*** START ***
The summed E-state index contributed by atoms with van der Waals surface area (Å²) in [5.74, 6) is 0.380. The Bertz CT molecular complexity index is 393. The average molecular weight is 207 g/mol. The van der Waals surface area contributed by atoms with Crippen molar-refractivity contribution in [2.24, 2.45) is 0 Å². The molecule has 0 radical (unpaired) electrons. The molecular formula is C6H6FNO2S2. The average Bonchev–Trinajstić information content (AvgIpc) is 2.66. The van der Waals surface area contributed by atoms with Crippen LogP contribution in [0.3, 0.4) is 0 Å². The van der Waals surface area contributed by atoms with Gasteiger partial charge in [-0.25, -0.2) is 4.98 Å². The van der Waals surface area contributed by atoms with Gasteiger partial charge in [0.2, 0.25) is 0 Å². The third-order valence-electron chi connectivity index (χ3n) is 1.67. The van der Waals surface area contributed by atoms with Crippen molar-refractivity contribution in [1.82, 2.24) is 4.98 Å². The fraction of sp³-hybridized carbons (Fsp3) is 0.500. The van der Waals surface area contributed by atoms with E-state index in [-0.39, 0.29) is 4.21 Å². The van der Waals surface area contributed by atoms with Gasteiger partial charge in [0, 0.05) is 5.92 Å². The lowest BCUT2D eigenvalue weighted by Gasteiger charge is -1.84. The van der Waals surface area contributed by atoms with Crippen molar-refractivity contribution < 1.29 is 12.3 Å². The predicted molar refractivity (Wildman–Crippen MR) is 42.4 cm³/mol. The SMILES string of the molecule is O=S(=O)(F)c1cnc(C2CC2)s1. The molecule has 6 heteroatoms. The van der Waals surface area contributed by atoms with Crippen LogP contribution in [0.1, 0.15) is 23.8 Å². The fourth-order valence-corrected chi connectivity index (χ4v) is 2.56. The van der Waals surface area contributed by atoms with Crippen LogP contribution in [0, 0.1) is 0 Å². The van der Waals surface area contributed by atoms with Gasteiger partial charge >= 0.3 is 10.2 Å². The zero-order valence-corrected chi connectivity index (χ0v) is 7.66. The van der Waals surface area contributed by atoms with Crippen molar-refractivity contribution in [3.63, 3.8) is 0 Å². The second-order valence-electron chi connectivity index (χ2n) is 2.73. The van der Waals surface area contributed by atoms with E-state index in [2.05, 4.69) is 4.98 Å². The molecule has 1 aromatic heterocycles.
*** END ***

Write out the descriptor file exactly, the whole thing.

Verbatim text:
The summed E-state index contributed by atoms with van der Waals surface area (Å²) in [5.74, 6) is 0.380. The Bertz CT molecular complexity index is 393. The average molecular weight is 207 g/mol. The van der Waals surface area contributed by atoms with Crippen molar-refractivity contribution in [2.24, 2.45) is 0 Å². The molecule has 0 radical (unpaired) electrons. The molecular formula is C6H6FNO2S2. The average Bonchev–Trinajstić information content (AvgIpc) is 2.66. The van der Waals surface area contributed by atoms with Crippen LogP contribution in [0.3, 0.4) is 0 Å². The van der Waals surface area contributed by atoms with Gasteiger partial charge in [-0.25, -0.2) is 4.98 Å². The van der Waals surface area contributed by atoms with Gasteiger partial charge in [0.2, 0.25) is 0 Å². The third-order valence-electron chi connectivity index (χ3n) is 1.67. The van der Waals surface area contributed by atoms with Crippen molar-refractivity contribution in [1.82, 2.24) is 4.98 Å². The fraction of sp³-hybridized carbons (Fsp3) is 0.500. The van der Waals surface area contributed by atoms with E-state index in [-0.39, 0.29) is 4.21 Å². The van der Waals surface area contributed by atoms with Gasteiger partial charge in [0, 0.05) is 5.92 Å². The lowest BCUT2D eigenvalue weighted by Gasteiger charge is -1.84. The van der Waals surface area contributed by atoms with Crippen molar-refractivity contribution < 1.29 is 12.3 Å². The predicted molar refractivity (Wildman–Crippen MR) is 42.4 cm³/mol. The SMILES string of the molecule is O=S(=O)(F)c1cnc(C2CC2)s1. The molecule has 6 heteroatoms. The van der Waals surface area contributed by atoms with Crippen LogP contribution in [0.1, 0.15) is 23.8 Å². The fourth-order valence-corrected chi connectivity index (χ4v) is 2.56. The van der Waals surface area contributed by atoms with Crippen LogP contribution in [0, 0.1) is 0 Å². The van der Waals surface area contributed by atoms with Gasteiger partial charge >= 0.3 is 10.2 Å². The zero-order valence-corrected chi connectivity index (χ0v) is 7.66. The van der Waals surface area contributed by atoms with Crippen molar-refractivity contribution in [3.63, 3.8) is 0 Å². The second-order valence-electron chi connectivity index (χ2n) is 2.73. The van der Waals surface area contributed by atoms with E-state index in [2.05, 4.69) is 4.98 Å². The molecule has 1 aromatic heterocycles.